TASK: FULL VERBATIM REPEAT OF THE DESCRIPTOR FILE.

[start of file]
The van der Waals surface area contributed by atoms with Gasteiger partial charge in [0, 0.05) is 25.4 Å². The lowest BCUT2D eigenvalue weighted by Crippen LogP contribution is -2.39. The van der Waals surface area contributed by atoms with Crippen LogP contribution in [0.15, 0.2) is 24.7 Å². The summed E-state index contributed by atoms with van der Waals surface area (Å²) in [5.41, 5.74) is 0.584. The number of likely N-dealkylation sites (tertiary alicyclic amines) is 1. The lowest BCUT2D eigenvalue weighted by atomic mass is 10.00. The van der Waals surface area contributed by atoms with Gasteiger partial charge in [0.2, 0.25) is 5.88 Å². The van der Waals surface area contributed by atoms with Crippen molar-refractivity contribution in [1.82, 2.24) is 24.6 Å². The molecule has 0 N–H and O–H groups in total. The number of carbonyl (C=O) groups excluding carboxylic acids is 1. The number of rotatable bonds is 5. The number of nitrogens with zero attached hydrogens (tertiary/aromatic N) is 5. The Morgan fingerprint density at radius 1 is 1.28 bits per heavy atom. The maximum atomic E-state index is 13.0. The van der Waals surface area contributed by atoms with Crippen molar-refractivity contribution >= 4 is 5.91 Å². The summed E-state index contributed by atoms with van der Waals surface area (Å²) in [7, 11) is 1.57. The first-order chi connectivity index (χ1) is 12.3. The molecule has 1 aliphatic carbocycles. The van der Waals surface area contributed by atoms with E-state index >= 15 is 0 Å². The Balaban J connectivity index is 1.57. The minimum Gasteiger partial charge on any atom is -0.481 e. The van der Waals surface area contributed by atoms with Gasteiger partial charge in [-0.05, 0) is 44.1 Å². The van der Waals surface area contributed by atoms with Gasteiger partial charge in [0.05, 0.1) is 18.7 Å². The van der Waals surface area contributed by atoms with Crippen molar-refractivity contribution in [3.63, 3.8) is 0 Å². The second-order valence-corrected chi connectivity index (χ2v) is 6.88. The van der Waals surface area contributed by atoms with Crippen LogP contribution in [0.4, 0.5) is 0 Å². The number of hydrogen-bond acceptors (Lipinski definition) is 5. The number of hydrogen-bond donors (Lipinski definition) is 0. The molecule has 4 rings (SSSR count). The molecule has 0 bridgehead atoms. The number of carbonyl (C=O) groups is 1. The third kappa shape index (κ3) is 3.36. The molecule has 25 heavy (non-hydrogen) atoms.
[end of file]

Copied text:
The van der Waals surface area contributed by atoms with Gasteiger partial charge in [0, 0.05) is 25.4 Å². The lowest BCUT2D eigenvalue weighted by Crippen LogP contribution is -2.39. The van der Waals surface area contributed by atoms with Crippen LogP contribution in [0.15, 0.2) is 24.7 Å². The summed E-state index contributed by atoms with van der Waals surface area (Å²) in [5.41, 5.74) is 0.584. The number of likely N-dealkylation sites (tertiary alicyclic amines) is 1. The lowest BCUT2D eigenvalue weighted by atomic mass is 10.00. The van der Waals surface area contributed by atoms with Gasteiger partial charge in [0.2, 0.25) is 5.88 Å². The van der Waals surface area contributed by atoms with Crippen molar-refractivity contribution in [1.82, 2.24) is 24.6 Å². The molecule has 0 N–H and O–H groups in total. The number of carbonyl (C=O) groups excluding carboxylic acids is 1. The number of rotatable bonds is 5. The number of nitrogens with zero attached hydrogens (tertiary/aromatic N) is 5. The Morgan fingerprint density at radius 1 is 1.28 bits per heavy atom. The maximum atomic E-state index is 13.0. The van der Waals surface area contributed by atoms with Crippen molar-refractivity contribution >= 4 is 5.91 Å². The summed E-state index contributed by atoms with van der Waals surface area (Å²) in [7, 11) is 1.57. The first-order chi connectivity index (χ1) is 12.3. The molecule has 1 aliphatic carbocycles. The van der Waals surface area contributed by atoms with E-state index >= 15 is 0 Å². The Balaban J connectivity index is 1.57. The minimum Gasteiger partial charge on any atom is -0.481 e. The van der Waals surface area contributed by atoms with Gasteiger partial charge in [-0.05, 0) is 44.1 Å². The van der Waals surface area contributed by atoms with Gasteiger partial charge in [0.05, 0.1) is 18.7 Å². The van der Waals surface area contributed by atoms with Crippen molar-refractivity contribution in [3.63, 3.8) is 0 Å². The second-order valence-corrected chi connectivity index (χ2v) is 6.88. The van der Waals surface area contributed by atoms with Crippen LogP contribution in [0.4, 0.5) is 0 Å². The number of hydrogen-bond acceptors (Lipinski definition) is 5. The number of hydrogen-bond donors (Lipinski definition) is 0. The molecule has 4 rings (SSSR count). The molecule has 0 bridgehead atoms. The number of carbonyl (C=O) groups is 1. The third kappa shape index (κ3) is 3.36. The molecule has 25 heavy (non-hydrogen) atoms.